The embodiment of FIGS. 3 and 4 again has a cam corresponding to the cam 37 of FIGS. 1 and 2, but here identified with reference numeral 83. This cam is turnable about the axis A as are the cams in the preceding embodiments, for which purpose a knob corresponding to the knob 36 of FIG. 1 may be provided (not shown). FIG. 4 shows a cross-section of the cam 83 in somewhat diagrammatic form and it will be seen that the cam 83 has a circumferential cam face which is configurated as an approximately spiral curve 84. At the location I where the surface 84 has its greatest distance from the center M of the cam 83, the output shaft 60 will have been displaced all the way towards the left, so that the device is in the drilling mode. We have shown by way of the circles in FIG. 4, the engagement between the output shaft and the cam 83 in the different positions. The position II is circumferentially spaced with reference to the position I through approximately 120°, which means that when the cam 83 is turned through this angular distance, a point of thee curve 84 will come into contact with the output shaft 60 which is spaced at a lesser distance from the center M, so that correspondingly the output shaft 60 will be displaced to a lesser extent. In this position, the device will be in the hammer-drilling mode and the disk member 71 will be coupled with ring 74.
When the cam 83 is turned further through approximately 120°, so that the point III of its curve 84 is in contact with the output shaft 60 which point has the smallest distance from the center M, the member 76 will have been displaced by the action of a spring 84 towards the right in FIG. 3 to such an extent that the nose 81 extends into the cutout 82 in the manner in which this is illustrated in FIG. 3. Since in this position, the output shaft 60 is blocked against rotation, and since the disk member 71 interengages with the ring 75, the impact member 64 will perform impact movements in the manner described earlier with respect to FIGS. 1 and 2, whereby impacts are transmitted to the output shaft 60 which now performs its reciprocatory movement or oscillatory movement as before. Since the member 60 does not rotate, however, this mode of operation is a pure hammering mode, in which hammer blows are transmitted via the output shaft 60 to the non-illustrated tool. In this position also, the right-hand ends of the projections 65 are withdrawn from the bores 79, but in the modes corresponding to the positions I and II they will be received in these bores 79.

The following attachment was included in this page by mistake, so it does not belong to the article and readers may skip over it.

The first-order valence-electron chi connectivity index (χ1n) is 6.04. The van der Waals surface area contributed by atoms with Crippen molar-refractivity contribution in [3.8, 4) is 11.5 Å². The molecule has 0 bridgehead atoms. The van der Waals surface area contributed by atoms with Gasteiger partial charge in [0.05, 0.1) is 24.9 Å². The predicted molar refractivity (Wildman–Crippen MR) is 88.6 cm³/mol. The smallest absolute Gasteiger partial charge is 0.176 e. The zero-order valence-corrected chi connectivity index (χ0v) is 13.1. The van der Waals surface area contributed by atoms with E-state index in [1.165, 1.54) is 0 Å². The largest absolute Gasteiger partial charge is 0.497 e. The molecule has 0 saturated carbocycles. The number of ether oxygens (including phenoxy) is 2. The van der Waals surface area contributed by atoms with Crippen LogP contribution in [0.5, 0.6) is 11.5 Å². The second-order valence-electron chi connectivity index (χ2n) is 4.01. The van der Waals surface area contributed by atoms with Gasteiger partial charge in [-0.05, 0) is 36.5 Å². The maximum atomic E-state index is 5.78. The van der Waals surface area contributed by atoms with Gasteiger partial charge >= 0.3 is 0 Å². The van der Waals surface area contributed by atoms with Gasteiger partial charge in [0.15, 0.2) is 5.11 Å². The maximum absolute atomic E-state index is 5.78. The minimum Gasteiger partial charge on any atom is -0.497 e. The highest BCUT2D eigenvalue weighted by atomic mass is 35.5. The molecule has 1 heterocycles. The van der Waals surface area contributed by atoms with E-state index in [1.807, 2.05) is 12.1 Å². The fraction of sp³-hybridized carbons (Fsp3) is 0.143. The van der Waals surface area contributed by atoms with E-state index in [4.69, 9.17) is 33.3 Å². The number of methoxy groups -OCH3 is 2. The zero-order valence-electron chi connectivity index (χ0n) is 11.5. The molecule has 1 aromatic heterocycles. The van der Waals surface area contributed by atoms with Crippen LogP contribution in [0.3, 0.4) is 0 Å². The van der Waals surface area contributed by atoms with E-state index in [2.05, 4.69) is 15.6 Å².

The embodiment of FIG. 5, finally is reminiscent of that in FIG. 2, but presents certain simplifications. Like components are identified with the same reference numerals as in FIG. 2. In FIG. 5, the output shaft 86 has mounted on it a gear 87 which can rotate with but not with reference to the output shaft 86 and which abuts a shoulder 89 of the output shaft.
By contrast to the preceding embodiments, the embodiment of FIG. 5 provides an impact member 90 which is not coupled with the gear 87 by means of coupling portions. Instead, the impact member 90 has two diametrally opposite axially extending slots 91 and a transverse pin 92 is fixedly mounted in a transverse bore 93 of the output shaft 86 and its end portions which extend beyond the periphery of the output shaft 86 are received in the respective slots 91. Thus, the impact member 90 is directly connected with the output shaft 86 for rotation with the same rather than indirectly as in the preceding embodiments. The axial length of the slots 91 is greater than the diameter of the pin 92, so that the impact member 90 can become displaced rightwards from the position of FIG. 5 and to permit this the gear 87 is provided with recesses 94.
The other components and the operation of the device in FIG. 5 will be understood to be the same as in the embodiment of FIG. 2.
It will be understood that each of the elements described above, or two or more together, may also find a useful application in other types of constructions differing from the types described above.
While the invention has been illustrated and described as embodied in a hammer drill, it is not intended to be limited to the details shown, since various modifications and structural changes may be made without departing in any way from the spirit of the present invention.
Without further analysis, the foregoing will so fully reveal the gist of the present invention that others can, by applying current knowledge readily adapt it for various applications without omitting features, that from the standpoint of prior art, fairly constitute essential characteristics of the generic or specific aspects of this invention and, therefore, such adaptations should and are intended to be comprehended within the meaning and range of equivalence of the following claims.